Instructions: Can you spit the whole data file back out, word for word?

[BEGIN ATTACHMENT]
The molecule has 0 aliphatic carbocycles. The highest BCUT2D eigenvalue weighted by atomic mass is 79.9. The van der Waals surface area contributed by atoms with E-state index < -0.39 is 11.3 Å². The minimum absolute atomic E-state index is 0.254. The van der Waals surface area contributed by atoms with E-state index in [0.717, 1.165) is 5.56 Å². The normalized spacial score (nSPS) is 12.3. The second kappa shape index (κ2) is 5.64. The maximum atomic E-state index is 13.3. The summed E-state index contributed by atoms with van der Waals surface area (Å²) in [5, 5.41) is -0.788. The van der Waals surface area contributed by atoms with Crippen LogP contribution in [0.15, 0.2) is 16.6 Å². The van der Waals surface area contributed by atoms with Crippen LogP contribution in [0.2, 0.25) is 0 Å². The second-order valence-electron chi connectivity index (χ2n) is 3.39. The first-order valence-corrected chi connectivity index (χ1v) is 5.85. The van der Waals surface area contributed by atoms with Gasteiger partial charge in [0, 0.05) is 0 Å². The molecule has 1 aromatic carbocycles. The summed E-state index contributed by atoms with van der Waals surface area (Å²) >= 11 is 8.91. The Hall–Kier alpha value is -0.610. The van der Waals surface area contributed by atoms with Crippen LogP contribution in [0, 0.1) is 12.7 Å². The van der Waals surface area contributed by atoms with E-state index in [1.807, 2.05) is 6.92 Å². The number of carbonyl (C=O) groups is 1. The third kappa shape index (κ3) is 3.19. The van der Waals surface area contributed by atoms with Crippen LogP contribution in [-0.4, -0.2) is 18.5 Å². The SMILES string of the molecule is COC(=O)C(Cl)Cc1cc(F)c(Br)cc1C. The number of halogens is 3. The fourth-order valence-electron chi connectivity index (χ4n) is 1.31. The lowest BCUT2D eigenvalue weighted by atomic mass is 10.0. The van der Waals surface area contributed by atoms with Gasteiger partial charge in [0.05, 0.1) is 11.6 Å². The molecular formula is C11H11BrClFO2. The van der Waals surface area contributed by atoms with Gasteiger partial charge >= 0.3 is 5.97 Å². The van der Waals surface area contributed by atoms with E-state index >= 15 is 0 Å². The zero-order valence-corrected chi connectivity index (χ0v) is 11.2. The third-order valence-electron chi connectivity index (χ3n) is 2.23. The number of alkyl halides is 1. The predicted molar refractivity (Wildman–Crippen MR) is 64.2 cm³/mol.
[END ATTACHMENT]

The molecule has 0 aliphatic carbocycles. The highest BCUT2D eigenvalue weighted by atomic mass is 79.9. The van der Waals surface area contributed by atoms with E-state index < -0.39 is 11.3 Å². The minimum absolute atomic E-state index is 0.254. The van der Waals surface area contributed by atoms with E-state index in [0.717, 1.165) is 5.56 Å². The normalized spacial score (nSPS) is 12.3. The second kappa shape index (κ2) is 5.64. The maximum atomic E-state index is 13.3. The summed E-state index contributed by atoms with van der Waals surface area (Å²) in [5, 5.41) is -0.788. The van der Waals surface area contributed by atoms with Crippen LogP contribution in [0.15, 0.2) is 16.6 Å². The van der Waals surface area contributed by atoms with Crippen LogP contribution in [0.2, 0.25) is 0 Å². The second-order valence-electron chi connectivity index (χ2n) is 3.39. The first-order valence-corrected chi connectivity index (χ1v) is 5.85. The van der Waals surface area contributed by atoms with Gasteiger partial charge in [0, 0.05) is 0 Å². The molecule has 1 aromatic carbocycles. The summed E-state index contributed by atoms with van der Waals surface area (Å²) >= 11 is 8.91. The Hall–Kier alpha value is -0.610. The van der Waals surface area contributed by atoms with Crippen LogP contribution in [0, 0.1) is 12.7 Å². The van der Waals surface area contributed by atoms with E-state index in [1.807, 2.05) is 6.92 Å². The number of carbonyl (C=O) groups is 1. The third kappa shape index (κ3) is 3.19. The van der Waals surface area contributed by atoms with Crippen LogP contribution in [-0.4, -0.2) is 18.5 Å². The SMILES string of the molecule is COC(=O)C(Cl)Cc1cc(F)c(Br)cc1C. The number of halogens is 3. The fourth-order valence-electron chi connectivity index (χ4n) is 1.31. The lowest BCUT2D eigenvalue weighted by atomic mass is 10.0. The van der Waals surface area contributed by atoms with Gasteiger partial charge in [0.05, 0.1) is 11.6 Å². The molecular formula is C11H11BrClFO2. The van der Waals surface area contributed by atoms with Gasteiger partial charge >= 0.3 is 5.97 Å². The van der Waals surface area contributed by atoms with E-state index >= 15 is 0 Å². The zero-order valence-corrected chi connectivity index (χ0v) is 11.2. The third-order valence-electron chi connectivity index (χ3n) is 2.23. The number of alkyl halides is 1. The predicted molar refractivity (Wildman–Crippen MR) is 64.2 cm³/mol.